agreements which Plaintiff herself signed. (See Doc. No. 19-1, Byrnes Cert., Ex. B at 1; Doc.
No. 19-1, Byrnes Cert., Ex. C at 4). Where a plaintiff already had the information that would
form the basis of an amendment, courts have been unwilling to allow the amendment because the
motion is unduly delayed and amendment would prejudice the defendants by requiring further
discovery and delaying resolution of the case. Lone Star Steakhouse & Saloon, Inc. v. Alpha of
Virginia, Inc., 43 F.3d 922, 940 (4th Cir. 1995); see also, Berger v. Edgewater Steel Co., 911
F.2d 911, 924 (3d Cir. 1990). Here, Plaintiff waited until the very end of discovery to amend her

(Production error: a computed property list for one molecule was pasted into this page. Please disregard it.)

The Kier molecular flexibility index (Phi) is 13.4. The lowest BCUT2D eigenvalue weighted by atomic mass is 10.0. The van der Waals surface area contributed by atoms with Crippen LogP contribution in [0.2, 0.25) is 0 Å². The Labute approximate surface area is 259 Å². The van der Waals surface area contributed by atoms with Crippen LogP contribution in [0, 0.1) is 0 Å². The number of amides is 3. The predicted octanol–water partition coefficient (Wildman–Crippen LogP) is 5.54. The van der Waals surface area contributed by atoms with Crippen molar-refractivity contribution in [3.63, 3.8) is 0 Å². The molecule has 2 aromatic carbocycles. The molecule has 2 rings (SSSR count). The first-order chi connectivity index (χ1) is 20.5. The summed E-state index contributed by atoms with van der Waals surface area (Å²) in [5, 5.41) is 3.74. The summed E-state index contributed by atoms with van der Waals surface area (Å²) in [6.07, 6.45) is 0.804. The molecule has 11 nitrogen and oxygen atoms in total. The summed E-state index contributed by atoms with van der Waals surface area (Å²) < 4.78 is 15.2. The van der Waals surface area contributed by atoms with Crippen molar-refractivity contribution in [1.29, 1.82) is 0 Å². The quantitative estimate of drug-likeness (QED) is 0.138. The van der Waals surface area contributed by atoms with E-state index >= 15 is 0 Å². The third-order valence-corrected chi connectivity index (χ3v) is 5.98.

complaint to revive her fraud-based claims and add a third-party defendant, which would have
turned what is a straight-forward contract case into a much more complicated case requiring
much more discovery. Plaintiff offers no reason for why she did not use the facts that she has
now become aware of—the increases in the principal she owed under the 2010 and 2012
modifications—to support her allegations in the OC. As stated above, Plaintiff’s claims in the
AC are futile, and, under this analysis, the Court also finds that amendment would cause undue
delay and be unfairly prejudicial to Pennymac.
For the reasons discussed above, Plaintiff’s Motion to Amend is denied. An appropriate
order will follow.
/s/ Anne E. Thompson
ANNE E. THOMPSON, U.S.D.J.